Most of the equipments that are manufactured in India cannot be really used for laying rural roads and the manufacturers need to offer the right kind of equipment required for rural road development and north east road development.  “Most of us concentrate on bigger equipments required for National Highway projects, whereas when you talk about rural growth and North Eastern road construction, two things are important,” says he. The window available for them to construct roads is small– that is the working season is small. “So while, mechanisation is needed, not all the equipment that we are producing in India can really be helpful to these companies. So we have to produce specialized equipment for these projects,” explains Sundaresan.

“Our reason for setting up a manufacturing unit in India is to make equipment affordable and produce a high performance and high quality equipment which can help contractors,” says Sundaresan. And that’s what it has done. A ready mix equipment that used to cost its user companies like L&T Rs. 80 lakhs in the year 2000, is now available at almost 50 per cent of the cost as the company has practically indigenized everything.  Today, there are more than 1500 ready mix plants in India and while during the initial period, there was a high import contribution (of components), over a period of time it has developed vendors locally. It has a design and R&D centre where it develops special equipment for Indian conditions.  As a result, it has brought down its cost substantially which it has passed on to the customer. This has helped in increasing its customer base substantially.

With a manufacturing facility in the South of India, SCHWING Stetter has invested more than Rs. 350 crore on plant and machinery and Rs. 300 crore towards capital equipment. The company has created a lot of direct and indirect employment – direct employment is through its factory and 26 branch offices by employing 1500 people. It has almost 350 to 400 suppliers out of which at least 100 are fully dependant on the company.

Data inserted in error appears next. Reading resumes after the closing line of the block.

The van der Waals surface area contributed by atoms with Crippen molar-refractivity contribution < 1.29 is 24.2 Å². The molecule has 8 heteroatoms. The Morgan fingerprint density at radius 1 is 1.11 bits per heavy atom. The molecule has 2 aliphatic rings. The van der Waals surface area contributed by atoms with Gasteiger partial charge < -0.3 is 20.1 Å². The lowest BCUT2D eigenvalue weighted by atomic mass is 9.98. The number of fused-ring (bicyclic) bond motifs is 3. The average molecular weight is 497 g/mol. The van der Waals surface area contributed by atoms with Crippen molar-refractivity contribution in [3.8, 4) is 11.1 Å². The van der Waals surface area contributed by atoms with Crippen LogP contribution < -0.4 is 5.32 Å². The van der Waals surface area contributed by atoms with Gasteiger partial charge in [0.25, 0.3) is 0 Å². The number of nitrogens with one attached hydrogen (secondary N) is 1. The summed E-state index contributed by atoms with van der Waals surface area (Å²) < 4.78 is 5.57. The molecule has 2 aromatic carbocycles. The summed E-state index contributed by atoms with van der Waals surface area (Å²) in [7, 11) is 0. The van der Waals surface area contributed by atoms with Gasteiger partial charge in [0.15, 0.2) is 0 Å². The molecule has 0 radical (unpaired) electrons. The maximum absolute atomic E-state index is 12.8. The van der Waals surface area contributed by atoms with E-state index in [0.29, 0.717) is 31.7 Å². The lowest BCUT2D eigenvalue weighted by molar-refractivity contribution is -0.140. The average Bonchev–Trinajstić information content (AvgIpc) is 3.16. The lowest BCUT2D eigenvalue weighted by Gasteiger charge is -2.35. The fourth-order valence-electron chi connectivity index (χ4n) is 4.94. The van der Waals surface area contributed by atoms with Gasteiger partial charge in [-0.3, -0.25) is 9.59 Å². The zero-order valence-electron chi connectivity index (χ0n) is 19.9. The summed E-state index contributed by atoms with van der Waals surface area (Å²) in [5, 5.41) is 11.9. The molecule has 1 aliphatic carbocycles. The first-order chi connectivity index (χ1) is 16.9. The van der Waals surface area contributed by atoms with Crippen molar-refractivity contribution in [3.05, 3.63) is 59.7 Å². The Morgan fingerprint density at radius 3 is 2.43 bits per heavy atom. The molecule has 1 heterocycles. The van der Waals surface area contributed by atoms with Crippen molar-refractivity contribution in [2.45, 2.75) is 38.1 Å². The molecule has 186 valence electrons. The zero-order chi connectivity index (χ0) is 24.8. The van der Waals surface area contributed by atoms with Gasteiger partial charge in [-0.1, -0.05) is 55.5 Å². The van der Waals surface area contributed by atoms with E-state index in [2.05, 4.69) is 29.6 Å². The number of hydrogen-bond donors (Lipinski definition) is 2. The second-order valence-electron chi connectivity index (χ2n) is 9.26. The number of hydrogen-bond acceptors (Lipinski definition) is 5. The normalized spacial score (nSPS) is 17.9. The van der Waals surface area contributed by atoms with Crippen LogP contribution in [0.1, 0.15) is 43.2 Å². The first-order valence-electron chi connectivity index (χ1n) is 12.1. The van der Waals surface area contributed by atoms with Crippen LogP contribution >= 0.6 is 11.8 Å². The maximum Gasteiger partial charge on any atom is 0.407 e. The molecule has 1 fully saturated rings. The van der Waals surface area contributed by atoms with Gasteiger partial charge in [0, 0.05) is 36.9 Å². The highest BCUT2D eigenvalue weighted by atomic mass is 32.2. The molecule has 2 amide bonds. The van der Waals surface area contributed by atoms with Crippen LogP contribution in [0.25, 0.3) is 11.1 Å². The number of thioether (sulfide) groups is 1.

Tracing the future

“We have no choice but to produce in India. Otherwise, we cannot be competitive and our cost will go up,” says Sundaresan. However, for the sector to grow we need full support from the Government in making it easy for people to buy the equipment. From a technology standpoint, a lot of new technology is catching up. For instance, the company is using a lot of sensor-based technologies in its equipments.

As far as labour goes, Sundaresan says, “Everyone wants a white collared job. It is becoming difficult to get the conventional welders, fitters etc. especially in bigger cities where other opportunities are plenty. So that is going to be a big challenge.” The company is resorting to importing labour from smaller cities though it’d be a good idea to set up manufacturing base there instead, he says. He does foresee the cost of labour increasing in the future and believes that organizations have to make these jobs more attractive by paying better salaries and offer facilities to retain this staff.

Poornima Kavlekar has been associated with The Smart CEO since the time of launch and is the Consulting Editor of the magazine. She has been writing for almost 20 years on a cross section of topics including stocks and personal finance and now, on entrepreneurship and growth enterprises. She is a trained Yoga Teacher, an avid endurance Cyclist and a Veena player.